I created a pale skin base, and can create a range of different tones, from red-head white, rosy pink to darker skin, by changing the base colour. You’ll sometimes need to give an extra tweak to mouth, lips and nipple bases to create a consistent appearance.

Next page: More tips on Poser, including how to use lighting and materials

11. Consider body weight

Most off-the-shelf models come with morphs for shape and muscularity, but none have settings for interaction with other objects (the ground, couches and chairs, etc). Sinking a character’s feet slightly into the ground or their buttocks into a chair will avoid that floaty look caused by simply dropping to the ground or resting on a surface. Use the Morph tool or magnets to deform the skin or couch surface to give the illusion of weight.

12. Make use of area lights

When it comes to lighting, sometimes less is more. A single overhead or frontal area light will often provide sufficient soft lighting with no other lights needed. The more lights in a scene, the more the rendering engine has to calculate and the greater the likelihood of unwanted noise artefacts. The softness of an area light’s shadows are proportional to its scale.

In the past, you’d mess about with infinite lights, having to make building parts invisible to simulate internal overhead light arrays. Now you can simply insert a single area into the room at a scale of say 1,000%, and a brightness of 300% is a great size for lighting a large room or hall.

13. Check out EZDome

When it comes to lighting outdoor scenes, Snarly Gribbly’s free EZDome program is a versatile replacement for the old Firefly IBL system. It uses smart image-based lighting (sIBL) images which include the sun’s location. You can convert standard HDRI images to sIBL using sIBL Edit – which is also free.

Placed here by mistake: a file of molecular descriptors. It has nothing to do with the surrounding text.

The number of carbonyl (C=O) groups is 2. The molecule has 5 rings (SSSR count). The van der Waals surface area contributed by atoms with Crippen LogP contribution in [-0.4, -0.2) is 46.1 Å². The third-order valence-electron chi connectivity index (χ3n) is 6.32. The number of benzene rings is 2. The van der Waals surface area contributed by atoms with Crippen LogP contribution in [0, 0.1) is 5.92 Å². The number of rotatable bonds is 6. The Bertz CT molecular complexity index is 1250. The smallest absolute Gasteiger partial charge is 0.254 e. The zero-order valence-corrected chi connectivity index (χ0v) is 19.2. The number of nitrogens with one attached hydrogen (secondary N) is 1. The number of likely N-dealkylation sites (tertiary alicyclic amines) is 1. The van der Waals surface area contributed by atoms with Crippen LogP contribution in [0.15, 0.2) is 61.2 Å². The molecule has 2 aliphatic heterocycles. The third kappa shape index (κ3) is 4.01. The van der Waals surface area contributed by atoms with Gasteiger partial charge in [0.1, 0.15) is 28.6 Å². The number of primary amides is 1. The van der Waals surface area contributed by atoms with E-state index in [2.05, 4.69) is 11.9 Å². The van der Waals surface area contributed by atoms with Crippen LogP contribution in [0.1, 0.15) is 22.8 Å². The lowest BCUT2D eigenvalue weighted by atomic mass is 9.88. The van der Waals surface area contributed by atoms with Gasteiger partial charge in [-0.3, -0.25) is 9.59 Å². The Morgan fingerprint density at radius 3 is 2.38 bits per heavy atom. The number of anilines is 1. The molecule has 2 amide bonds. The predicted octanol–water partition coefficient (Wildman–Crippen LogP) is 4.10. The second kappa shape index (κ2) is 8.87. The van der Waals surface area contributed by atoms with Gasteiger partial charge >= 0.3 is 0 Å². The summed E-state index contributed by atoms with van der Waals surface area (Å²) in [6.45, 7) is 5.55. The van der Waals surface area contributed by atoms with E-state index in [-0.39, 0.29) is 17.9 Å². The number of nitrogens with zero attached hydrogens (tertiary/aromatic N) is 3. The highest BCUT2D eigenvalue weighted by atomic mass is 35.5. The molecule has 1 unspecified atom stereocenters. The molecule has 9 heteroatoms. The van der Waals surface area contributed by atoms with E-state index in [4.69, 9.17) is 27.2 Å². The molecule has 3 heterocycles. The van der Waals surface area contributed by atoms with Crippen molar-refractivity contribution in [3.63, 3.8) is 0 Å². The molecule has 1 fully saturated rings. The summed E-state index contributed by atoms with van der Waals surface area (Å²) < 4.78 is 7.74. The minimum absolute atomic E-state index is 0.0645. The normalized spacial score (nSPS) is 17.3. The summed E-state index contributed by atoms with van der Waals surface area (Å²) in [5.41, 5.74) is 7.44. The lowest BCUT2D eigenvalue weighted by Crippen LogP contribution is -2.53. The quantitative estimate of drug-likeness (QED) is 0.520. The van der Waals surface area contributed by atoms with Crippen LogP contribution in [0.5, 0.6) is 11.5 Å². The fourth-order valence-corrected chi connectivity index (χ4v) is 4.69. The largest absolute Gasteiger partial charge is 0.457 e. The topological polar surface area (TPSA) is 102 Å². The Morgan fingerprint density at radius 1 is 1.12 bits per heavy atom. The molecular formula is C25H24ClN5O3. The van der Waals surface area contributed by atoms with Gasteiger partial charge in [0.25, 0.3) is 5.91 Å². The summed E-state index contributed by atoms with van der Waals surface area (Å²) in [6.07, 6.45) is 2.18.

EZDome will add an sIBL or HDRI to a full or half sky dome, and can then be set to automatically add a shadow-casting light that will be applied at the correct point in the scene. This is a great and easy way to add realistic 360-degree lighting to a scene.

14. Don't be constrained by realism

Even though you may be using Poser’s powerful Cycles-based renderer, if your scene is better served by highlighting and accenting with lights that could not exist in the real world (such as spot whose origin is inside the visible scene yet has no visible source to the viewer), then don’t be such a slave to realism that you sacrifice the effect you are seeking.

One subtle effect for creating drama is a low-level, upwards-facing spot attached to the figure’s head (think of the old campfire horror-story trick with a flashlight). Turned bright, the effect is stark, but turned very low, it’s a great way to add some subtle fill-in colour to a dark scene.

15. Utilise gobos for shadows

Use gobos or billboards to cast shadows rather than depending upon expensive geometry. The old Firefly way of simply plugging an image directly into the light’s colour channel no longer works. In Superfly, the easiest way is simply to create a semi-transparent plane and attach it in front of the spot that you want to affect (much as a photographer would use a gel).